Breaking News

SC Judge Asserts Only Amendment Can Reverse Lifetime Ban

SC Judge Asserts Only Amendment Can Reverse Lifetime Ban

Justice Yahya Afridi of the Supreme Court has articulated that the life ban imposed under Article 62(1)(f) of the Constitution in the 2018 Samiullah Baloch case cannot be negated merely by the introduction of Section 232 in the Election Act 2017 through ordinary legislation. Instead, he asserts that a constitutional amendment is requisite to overturn the ban.


In an additional note issued on Monday, Justice Afridi elucidated his dissent from the majority judgment of January 8, 2024, which nullified the court’s 2018 ruling by a majority of six to one. The 2018 Samiullah Baloch case had barred individuals disqualified under Article 62(1)(f) from participating in parliamentary proceedings due to their perceived lack of ‘honesty and righteousness’.

Also Read: Justice Naeem Sworn In as Supreme Court Judge

Justice Afridi underscores that ordinary legislation cannot annul the judgment of a constitutional court regarding the interpretation of Article 62(1)(f). He contends that the period of disqualification stipulated by the apex court in the Samiullah Baloch case takes precedence over the five-year disqualification period outlined in the Elections Act 2017.

Article 62(1)(f) notably lacks a specified time frame for disqualification, in contrast to the amended Section 232(2) of the Elections Act, which imposes a five-year duration for disqualification. According to Justice Afridi, any attempt to impose such a time limit on Article 62(1)(f) necessitates a constitutional amendment rather than ordinary legislation.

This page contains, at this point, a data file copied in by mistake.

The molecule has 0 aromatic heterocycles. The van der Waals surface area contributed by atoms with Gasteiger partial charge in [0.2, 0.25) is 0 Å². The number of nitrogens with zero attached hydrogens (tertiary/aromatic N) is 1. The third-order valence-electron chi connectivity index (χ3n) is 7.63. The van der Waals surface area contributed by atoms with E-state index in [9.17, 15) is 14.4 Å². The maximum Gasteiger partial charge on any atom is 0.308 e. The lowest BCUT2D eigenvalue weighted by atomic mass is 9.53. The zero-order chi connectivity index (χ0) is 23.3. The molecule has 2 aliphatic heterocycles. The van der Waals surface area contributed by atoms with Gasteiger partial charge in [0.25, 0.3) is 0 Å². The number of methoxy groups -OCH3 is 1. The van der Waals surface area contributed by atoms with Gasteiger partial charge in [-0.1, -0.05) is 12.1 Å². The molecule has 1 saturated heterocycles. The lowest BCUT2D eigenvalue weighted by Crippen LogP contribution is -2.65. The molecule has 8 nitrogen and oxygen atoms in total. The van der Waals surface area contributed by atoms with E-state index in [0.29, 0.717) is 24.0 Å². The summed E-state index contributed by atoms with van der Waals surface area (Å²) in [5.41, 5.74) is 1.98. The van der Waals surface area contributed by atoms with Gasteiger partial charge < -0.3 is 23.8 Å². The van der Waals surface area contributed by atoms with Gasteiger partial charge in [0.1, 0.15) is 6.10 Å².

Moreover, Justice Afridi emphasizes the importance of respecting the original jurisdiction of Article 184(3) of the Constitution, which grants the Supreme Court authority to intervene in matters of public importance concerning the enforcement of fundamental rights. He stresses that the court should exercise judicial caution, particularly in political matters, to ensure fair legal recourse and avoid rendering individuals disqualified without proper redress.

Additionally, Justice Afridi underscores the principle of stare decisis, which requires judges to carefully consider overturning precedent and maintain consistency in legal interpretation. He warns against rendering Article 62(1)(f) redundant, as it would undermine fundamental principles of constitutional interpretation.

In conclusion, Justice Afridi asserts that the lack of qualification/disqualification criteria under Article 62(1)(f) is both live and self-executory. Declaring it non-executory would render the provision meaningless and contravene established principles of constitutional interpretation.